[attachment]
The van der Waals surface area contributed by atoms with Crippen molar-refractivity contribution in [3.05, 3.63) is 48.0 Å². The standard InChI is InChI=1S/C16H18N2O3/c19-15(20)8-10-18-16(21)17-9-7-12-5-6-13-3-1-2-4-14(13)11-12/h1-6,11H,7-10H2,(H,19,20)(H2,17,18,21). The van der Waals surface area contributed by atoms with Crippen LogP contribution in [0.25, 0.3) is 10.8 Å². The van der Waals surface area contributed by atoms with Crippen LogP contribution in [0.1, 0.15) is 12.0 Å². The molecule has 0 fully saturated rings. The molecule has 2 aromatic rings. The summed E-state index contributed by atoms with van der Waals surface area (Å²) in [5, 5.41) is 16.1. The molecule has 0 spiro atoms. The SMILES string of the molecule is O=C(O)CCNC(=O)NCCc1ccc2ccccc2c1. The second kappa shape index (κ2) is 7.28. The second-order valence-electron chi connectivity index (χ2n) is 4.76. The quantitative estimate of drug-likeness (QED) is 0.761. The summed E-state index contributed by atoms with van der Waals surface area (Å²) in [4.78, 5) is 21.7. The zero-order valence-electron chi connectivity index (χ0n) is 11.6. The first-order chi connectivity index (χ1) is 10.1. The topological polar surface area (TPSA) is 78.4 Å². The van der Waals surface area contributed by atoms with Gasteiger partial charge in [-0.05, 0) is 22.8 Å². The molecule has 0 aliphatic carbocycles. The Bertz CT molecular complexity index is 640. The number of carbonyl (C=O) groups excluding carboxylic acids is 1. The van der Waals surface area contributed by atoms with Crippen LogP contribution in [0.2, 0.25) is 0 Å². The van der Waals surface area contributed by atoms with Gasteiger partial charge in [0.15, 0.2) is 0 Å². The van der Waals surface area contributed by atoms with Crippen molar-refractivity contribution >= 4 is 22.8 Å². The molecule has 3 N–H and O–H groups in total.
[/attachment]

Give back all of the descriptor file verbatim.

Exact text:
The van der Waals surface area contributed by atoms with Crippen molar-refractivity contribution in [3.05, 3.63) is 48.0 Å². The standard InChI is InChI=1S/C16H18N2O3/c19-15(20)8-10-18-16(21)17-9-7-12-5-6-13-3-1-2-4-14(13)11-12/h1-6,11H,7-10H2,(H,19,20)(H2,17,18,21). The van der Waals surface area contributed by atoms with Crippen LogP contribution in [0.25, 0.3) is 10.8 Å². The van der Waals surface area contributed by atoms with Crippen LogP contribution in [0.1, 0.15) is 12.0 Å². The molecule has 0 fully saturated rings. The molecule has 2 aromatic rings. The summed E-state index contributed by atoms with van der Waals surface area (Å²) in [5, 5.41) is 16.1. The molecule has 0 spiro atoms. The SMILES string of the molecule is O=C(O)CCNC(=O)NCCc1ccc2ccccc2c1. The second kappa shape index (κ2) is 7.28. The second-order valence-electron chi connectivity index (χ2n) is 4.76. The quantitative estimate of drug-likeness (QED) is 0.761. The summed E-state index contributed by atoms with van der Waals surface area (Å²) in [4.78, 5) is 21.7. The zero-order valence-electron chi connectivity index (χ0n) is 11.6. The first-order chi connectivity index (χ1) is 10.1. The topological polar surface area (TPSA) is 78.4 Å². The van der Waals surface area contributed by atoms with Gasteiger partial charge in [-0.05, 0) is 22.8 Å². The molecule has 0 aliphatic carbocycles. The Bertz CT molecular complexity index is 640. The number of carbonyl (C=O) groups excluding carboxylic acids is 1. The van der Waals surface area contributed by atoms with Crippen LogP contribution in [0.2, 0.25) is 0 Å². The van der Waals surface area contributed by atoms with Gasteiger partial charge in [0.15, 0.2) is 0 Å². The van der Waals surface area contributed by atoms with Crippen molar-refractivity contribution >= 4 is 22.8 Å². The molecule has 3 N–H and O–H groups in total.